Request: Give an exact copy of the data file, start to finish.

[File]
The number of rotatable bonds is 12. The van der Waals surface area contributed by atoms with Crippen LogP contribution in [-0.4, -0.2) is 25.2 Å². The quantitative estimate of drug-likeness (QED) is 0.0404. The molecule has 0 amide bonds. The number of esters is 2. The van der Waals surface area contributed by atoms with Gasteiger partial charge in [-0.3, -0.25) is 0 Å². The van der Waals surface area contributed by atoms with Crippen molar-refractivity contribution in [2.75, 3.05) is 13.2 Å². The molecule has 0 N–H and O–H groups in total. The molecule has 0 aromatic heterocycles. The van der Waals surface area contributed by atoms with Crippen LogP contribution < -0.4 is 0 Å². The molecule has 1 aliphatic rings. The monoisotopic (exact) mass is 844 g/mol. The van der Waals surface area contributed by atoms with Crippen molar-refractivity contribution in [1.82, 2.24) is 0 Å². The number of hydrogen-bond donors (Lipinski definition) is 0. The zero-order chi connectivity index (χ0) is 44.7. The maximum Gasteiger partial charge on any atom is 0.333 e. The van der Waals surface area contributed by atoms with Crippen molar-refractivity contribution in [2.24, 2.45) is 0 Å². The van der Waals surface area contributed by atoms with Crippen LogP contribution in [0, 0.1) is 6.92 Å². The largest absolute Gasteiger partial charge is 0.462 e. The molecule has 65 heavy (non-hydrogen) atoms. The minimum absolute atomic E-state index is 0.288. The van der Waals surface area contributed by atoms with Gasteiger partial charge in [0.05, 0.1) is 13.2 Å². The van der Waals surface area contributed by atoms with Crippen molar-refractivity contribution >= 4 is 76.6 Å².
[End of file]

The number of rotatable bonds is 12. The van der Waals surface area contributed by atoms with Crippen LogP contribution in [-0.4, -0.2) is 25.2 Å². The quantitative estimate of drug-likeness (QED) is 0.0404. The molecule has 0 amide bonds. The number of esters is 2. The van der Waals surface area contributed by atoms with Gasteiger partial charge in [-0.3, -0.25) is 0 Å². The van der Waals surface area contributed by atoms with Crippen molar-refractivity contribution in [2.75, 3.05) is 13.2 Å². The molecule has 0 N–H and O–H groups in total. The molecule has 0 aromatic heterocycles. The van der Waals surface area contributed by atoms with Crippen LogP contribution < -0.4 is 0 Å². The molecule has 1 aliphatic rings. The monoisotopic (exact) mass is 844 g/mol. The van der Waals surface area contributed by atoms with Crippen molar-refractivity contribution in [1.82, 2.24) is 0 Å². The number of hydrogen-bond donors (Lipinski definition) is 0. The zero-order chi connectivity index (χ0) is 44.7. The maximum Gasteiger partial charge on any atom is 0.333 e. The van der Waals surface area contributed by atoms with Crippen molar-refractivity contribution in [2.24, 2.45) is 0 Å². The van der Waals surface area contributed by atoms with Crippen LogP contribution in [0, 0.1) is 6.92 Å². The largest absolute Gasteiger partial charge is 0.462 e. The molecule has 65 heavy (non-hydrogen) atoms. The minimum absolute atomic E-state index is 0.288. The van der Waals surface area contributed by atoms with Gasteiger partial charge in [0.05, 0.1) is 13.2 Å². The van der Waals surface area contributed by atoms with Crippen molar-refractivity contribution >= 4 is 76.6 Å².